If it takes a village to raise a child, it shouldn’t come as a surprise that it takes a gathering of bright minds from all over the world to tackle the most critical issues facing humanity today. Three of those bright minds — GE Aerospace engineers Grace Schippers, Natalie Purwo, and Emanuele Quarona — were honored to be included in a group of delegates from over 190 countries at the One Young World Summit, held in October in Belfast, Northern Ireland.

Over 45,000 applicants from a wide spectrum of industries competed this year for roughly 2,000 places at One Young World. The first summit was created in 2010 to provide an arena where highly motivated young leaders gather, attend talks, and participate in workshops on globally urgent matters, such as climate change, poverty, and peace and reconciliation, with the ultimate aim to build “a sustainable future for all.” Speakers at this year’s conference included Mary Robinson, former president of the Republic of Ireland, Nobel Peace Prize Laureate Professor Muhammad Yunus, and Angela F. Williams, president and CEO of United Way Worldwide.

Sir Bob Geldof delivering a speech on the One Young World Summit stage in Belfast.

Three of GE Aerospace’s representatives were keenly aware of the part aviation has to play in the movement toward decarbonizing the planet. “To contextualize the uniqueness of our position, the aviation industry is responsible for, I believe, 2% to 3% of carbon emissions,” says Schippers, a preliminary design engineer at GE Aerospace working on the RISE program, which is being developed by CFM International, a 50-50 joint company between GE Aerospace and Safran Aircraft Engines.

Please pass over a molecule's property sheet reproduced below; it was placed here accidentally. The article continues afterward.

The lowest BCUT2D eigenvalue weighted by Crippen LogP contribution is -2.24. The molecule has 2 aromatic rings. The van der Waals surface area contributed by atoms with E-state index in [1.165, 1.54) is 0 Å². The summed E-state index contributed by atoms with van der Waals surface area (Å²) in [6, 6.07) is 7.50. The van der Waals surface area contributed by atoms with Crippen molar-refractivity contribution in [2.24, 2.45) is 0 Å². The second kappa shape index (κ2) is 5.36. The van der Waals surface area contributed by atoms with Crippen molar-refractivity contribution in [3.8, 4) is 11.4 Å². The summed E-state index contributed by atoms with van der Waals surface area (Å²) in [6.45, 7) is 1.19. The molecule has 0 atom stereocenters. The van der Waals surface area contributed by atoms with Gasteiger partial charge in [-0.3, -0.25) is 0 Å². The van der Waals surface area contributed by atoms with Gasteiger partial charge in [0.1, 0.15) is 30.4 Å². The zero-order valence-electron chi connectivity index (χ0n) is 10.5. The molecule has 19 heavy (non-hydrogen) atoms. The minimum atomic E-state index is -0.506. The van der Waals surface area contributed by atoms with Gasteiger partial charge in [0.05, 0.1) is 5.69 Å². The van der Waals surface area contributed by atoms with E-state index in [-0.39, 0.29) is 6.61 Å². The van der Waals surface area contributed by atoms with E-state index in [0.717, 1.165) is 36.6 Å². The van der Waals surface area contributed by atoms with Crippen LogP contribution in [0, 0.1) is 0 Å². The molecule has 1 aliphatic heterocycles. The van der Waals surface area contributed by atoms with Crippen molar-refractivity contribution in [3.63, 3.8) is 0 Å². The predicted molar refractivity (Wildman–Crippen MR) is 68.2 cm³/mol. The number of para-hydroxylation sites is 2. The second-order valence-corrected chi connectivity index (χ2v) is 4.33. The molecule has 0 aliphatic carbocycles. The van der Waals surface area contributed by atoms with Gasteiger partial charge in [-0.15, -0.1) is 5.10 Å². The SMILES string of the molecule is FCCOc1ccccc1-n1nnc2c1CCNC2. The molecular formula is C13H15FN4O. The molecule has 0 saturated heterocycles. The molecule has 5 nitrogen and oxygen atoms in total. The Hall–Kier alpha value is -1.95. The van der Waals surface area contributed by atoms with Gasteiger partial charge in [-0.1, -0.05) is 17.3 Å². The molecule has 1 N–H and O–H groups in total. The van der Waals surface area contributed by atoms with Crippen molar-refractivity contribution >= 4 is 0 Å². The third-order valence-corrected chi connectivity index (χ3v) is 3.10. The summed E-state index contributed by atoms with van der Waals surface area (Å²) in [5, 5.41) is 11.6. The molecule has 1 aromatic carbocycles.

First unveiled in 2021, the CFM RISE program is a comprehensive suite of engine technologies being matured for ground and flight tests this decade, including new architectures like open fan, as well as compact core advancements. The RISE program aims to achieve 20% better fuel efficiency and 20% fewer CO2 emissions than engines today, while also reducing noise and non-CO2 emissions.

Schippers says she became a mechanical engineer because she wanted to put her talents to use for the greater good. After participating in the One Young World summit in Manchester, England, in 2022, she was asked to return as a guide for the next cohort of attendees. “I was incredibly fortunate that I got to learn from two of these conferences,” she says. “Going forward I’d like to work as a delegation to reinforce and enhance GE Aerospace’s work addressing the UN Sustainable Development Goals. We have a huge network of delegates now that we can rely on, both within and outside of our company.”

Grace Schippers, Preliminary Design Engineer at GE Aerospace, at the OYW Summit.

“Going forward I’d like to work as a delegation to reinforce and enhance GE Aerospace’s work addressing the UN Sustainable Development Goals”

Quarona, who serves as an additive process engineer at Avio Aero, a GE Aerospace company operating across Italy, the Czech Republic, and Poland, shares Schippers’ triple devotion to sustainability, altruism, and aircraft engines. “It’s pretty exciting that in my work as an additive processing engineer at Avio Aero, I get to help develop a technology that could decrease CO2 emissions,” he says.